Our animals have always been important to us and at one stage we had about 40! Coming to our house was like coming to a petting zoo. I should have charged!

It all started when we first got together. A friend of ours turned up one night with a cat that needed re-homing . His previous owner had died, so we took him in. His name was Ug. When the pub around the corner from us started specialising in fish he absconded. The pub ended up with a permanent fixture, a food stealing cat who became a bit of a mascot. Ug lived to the ripe old age of 21.

Around the same time as we got Ug, the same friend turned up with 2 kittens, a black one we called Blackie (named after Dan's teddy bear when he was a child) and a tabby we called Kitzie. They both travelled from home to home with us until we settled in Sussex. Blackie went missing one day, he must have gotten hit by a car. Kitzie lived until she was 19 and died in her sleep sunbathing in the garden. I still miss her. She was my familiar. Everywhere I went she wasn't far behind. The only time she went missing was for 5 days after my son was born. I think she was most upset with me!

Our crazy dog Bramble lived for 11 years. He was half Bernese mountain dog and his dad was so massive that when he jumped up to say hello to Dan, his could put his paws on Dan's shoulders (Dan's 6ft 2inches). It was like hugging a bear! Bramble was lovely but naughty. He would often escape and be found rolling in silage at the neighbours farm! He had 2 major operations. Once he raided the bin whilst we were out and ate a smashed jar of mayonnaise complete with broken glass. The second time he ate a ball of garden twine. It wrapped itself around his guts and he nearly died. We were heartbroken when he did die and he is hugely missed.

Dan took a lot of persuading to get another dog. Six years of persuading. In the end he capitulated and we have a lovely rescue dog called Apollo, he is half Jack Russell and half Norfolk Terrier. He is my shadow, a dog version of Kitzie actually.

Now we have one mad cat named Lenny, the dog and a pet snake called Jake. At one stage we had dogs, cats, ducks, chickens, pigs, rabbits, guinea pigs, hamsters, stick insects and a tortoise! In fact the kids at school started calling my son Noah.

Our daughter will have the cat when we move into the bus full time. The dog... well he will have his own bespoke travelling compartment!

At the moment the bus is a sea of white waiting (perhaps) to be muralised but I’m not sure. To quote Tolkien’s character Gandalf the Grey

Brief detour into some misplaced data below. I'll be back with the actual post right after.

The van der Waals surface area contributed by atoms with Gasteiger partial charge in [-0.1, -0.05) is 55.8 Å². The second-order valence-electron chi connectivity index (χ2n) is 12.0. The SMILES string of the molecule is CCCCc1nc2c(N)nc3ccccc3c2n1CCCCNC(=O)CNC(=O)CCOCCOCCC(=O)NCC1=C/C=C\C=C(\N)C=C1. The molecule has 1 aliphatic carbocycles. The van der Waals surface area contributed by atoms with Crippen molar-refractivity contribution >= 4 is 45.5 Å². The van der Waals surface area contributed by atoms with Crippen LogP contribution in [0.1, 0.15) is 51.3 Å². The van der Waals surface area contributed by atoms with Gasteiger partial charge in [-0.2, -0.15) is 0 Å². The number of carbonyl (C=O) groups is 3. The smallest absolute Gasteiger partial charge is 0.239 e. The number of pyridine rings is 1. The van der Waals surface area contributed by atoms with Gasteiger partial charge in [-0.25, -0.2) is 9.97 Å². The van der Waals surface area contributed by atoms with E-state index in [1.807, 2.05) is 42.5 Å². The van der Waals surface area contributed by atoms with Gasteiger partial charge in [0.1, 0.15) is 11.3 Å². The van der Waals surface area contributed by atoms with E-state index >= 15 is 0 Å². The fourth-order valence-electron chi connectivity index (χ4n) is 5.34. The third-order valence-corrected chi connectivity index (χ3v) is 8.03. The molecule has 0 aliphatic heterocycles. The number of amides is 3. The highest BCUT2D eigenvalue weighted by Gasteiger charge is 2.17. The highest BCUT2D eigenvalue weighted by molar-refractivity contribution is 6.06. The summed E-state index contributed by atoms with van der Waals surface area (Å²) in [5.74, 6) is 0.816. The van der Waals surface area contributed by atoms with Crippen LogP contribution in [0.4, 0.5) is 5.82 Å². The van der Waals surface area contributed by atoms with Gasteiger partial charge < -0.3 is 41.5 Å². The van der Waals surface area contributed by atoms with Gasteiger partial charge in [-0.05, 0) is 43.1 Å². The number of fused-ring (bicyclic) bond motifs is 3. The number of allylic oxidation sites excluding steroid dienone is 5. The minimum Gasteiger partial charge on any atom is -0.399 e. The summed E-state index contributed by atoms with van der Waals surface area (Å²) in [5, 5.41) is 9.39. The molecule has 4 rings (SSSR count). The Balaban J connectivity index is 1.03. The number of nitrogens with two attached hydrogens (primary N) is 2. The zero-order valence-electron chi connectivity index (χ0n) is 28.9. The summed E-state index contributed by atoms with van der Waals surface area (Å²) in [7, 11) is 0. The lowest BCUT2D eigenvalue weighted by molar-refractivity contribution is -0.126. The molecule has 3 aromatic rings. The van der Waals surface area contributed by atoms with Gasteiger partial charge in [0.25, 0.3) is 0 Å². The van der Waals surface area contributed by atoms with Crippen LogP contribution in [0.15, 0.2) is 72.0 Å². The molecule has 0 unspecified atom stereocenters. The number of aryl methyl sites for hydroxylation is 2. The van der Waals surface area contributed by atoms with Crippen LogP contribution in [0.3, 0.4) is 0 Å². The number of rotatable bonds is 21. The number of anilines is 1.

‘I liked white better,' I said. 
‘White!' he sneered. 'It serves as a beginning. White cloth may be dyed. The white page can be overwritten and the white light can be broken. 
In which case it is no longer white,' said I. 'And he that breaks a thing to find out what it is, has left the path of wisdom.'

Is it better to leave the bodywork well alone? I don’t know if I can do that though! The bus had three large windows either side and two will be filled in where the bed is going to go and one will be filled it where the bathroom is going. This will be done by the original windows and the rubber seal being taken out and then replaced with large sheets of metal which will be fixed to the outside. This won’t make the bus look very pretty. To get a spray job done to repaint will cost upwards of £3000, this is not an option!

I have been an artist for as long as I can remember. As a child I was a chronic asthmatic and spent long periods at home having to take it easy which was very frustrating! To alleviate the boredom I would draw, anything and everything but people were my favourite subject. Over the years I have successfully sold my work, painted large scale murals in schools and colleges and currently specialise in paper-cutting (see my webpage). My paper-cuts use one piece of paper and are all hand cut. I have had commissions for weddings, christenings, anniversary’s and just because. People love my paper-cuts of iconic figures and I was lucky enough to give one of my favourite musicians, Jeremy Cunningham, his paper-cut in person.

Jeremy Cunningham is the bass player from the English punk/folk band ‘The Levellers’ and I have been into their music since they first appeared in the early 1990s.

After presenting him with his paper-cut he very kindly showed me around The Medway, The Levellers recording studio in Brighton’s Kemptown. He was very generous and the whole experience was great. I continue to produce all sorts of images for paper-cuts but my most popular (and my personal favourites) are images of people.

In the bus Dan is making a table which will have a hinged lid so I can take my paper-cutting business on the road. The vehicle has to have a permanent bed, sink and table for it to be classed as a camper van by the DVLA. At the moment the floor has been stripped and we are busy trying to decide where to put the gas and water tanks and the batteries. The bus has to be ready for the summer. I’m quietly hoping it will be ready for the summer solstice which is also our wedding anniversary-June 21st (but don’t tell Dan - pressure!!)